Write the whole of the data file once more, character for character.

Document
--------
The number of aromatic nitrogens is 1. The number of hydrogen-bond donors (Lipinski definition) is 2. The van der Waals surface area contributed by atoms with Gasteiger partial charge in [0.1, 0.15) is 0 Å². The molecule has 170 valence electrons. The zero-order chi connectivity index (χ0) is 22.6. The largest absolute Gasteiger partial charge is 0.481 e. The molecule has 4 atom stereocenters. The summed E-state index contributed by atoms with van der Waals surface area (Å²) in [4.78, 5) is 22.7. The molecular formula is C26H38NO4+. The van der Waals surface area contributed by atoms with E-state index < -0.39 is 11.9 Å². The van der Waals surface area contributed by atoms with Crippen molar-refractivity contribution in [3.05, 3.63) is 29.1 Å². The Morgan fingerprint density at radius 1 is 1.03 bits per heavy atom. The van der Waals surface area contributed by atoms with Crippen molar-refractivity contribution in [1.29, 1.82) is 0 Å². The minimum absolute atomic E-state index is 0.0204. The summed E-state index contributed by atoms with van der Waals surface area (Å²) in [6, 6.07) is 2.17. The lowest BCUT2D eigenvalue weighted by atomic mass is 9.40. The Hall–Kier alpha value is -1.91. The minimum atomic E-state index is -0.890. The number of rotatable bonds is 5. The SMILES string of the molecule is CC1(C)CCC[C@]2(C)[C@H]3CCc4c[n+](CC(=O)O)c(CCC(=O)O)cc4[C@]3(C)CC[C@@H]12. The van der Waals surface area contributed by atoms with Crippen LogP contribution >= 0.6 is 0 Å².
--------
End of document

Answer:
The number of aromatic nitrogens is 1. The number of hydrogen-bond donors (Lipinski definition) is 2. The van der Waals surface area contributed by atoms with Gasteiger partial charge in [0.1, 0.15) is 0 Å². The molecule has 170 valence electrons. The zero-order chi connectivity index (χ0) is 22.6. The largest absolute Gasteiger partial charge is 0.481 e. The molecule has 4 atom stereocenters. The summed E-state index contributed by atoms with van der Waals surface area (Å²) in [4.78, 5) is 22.7. The molecular formula is C26H38NO4+. The van der Waals surface area contributed by atoms with E-state index < -0.39 is 11.9 Å². The van der Waals surface area contributed by atoms with Crippen molar-refractivity contribution in [3.05, 3.63) is 29.1 Å². The Morgan fingerprint density at radius 1 is 1.03 bits per heavy atom. The van der Waals surface area contributed by atoms with Crippen molar-refractivity contribution in [1.29, 1.82) is 0 Å². The minimum absolute atomic E-state index is 0.0204. The summed E-state index contributed by atoms with van der Waals surface area (Å²) in [6, 6.07) is 2.17. The lowest BCUT2D eigenvalue weighted by atomic mass is 9.40. The Hall–Kier alpha value is -1.91. The minimum atomic E-state index is -0.890. The number of rotatable bonds is 5. The SMILES string of the molecule is CC1(C)CCC[C@]2(C)[C@H]3CCc4c[n+](CC(=O)O)c(CCC(=O)O)cc4[C@]3(C)CC[C@@H]12. The van der Waals surface area contributed by atoms with Crippen LogP contribution >= 0.6 is 0 Å².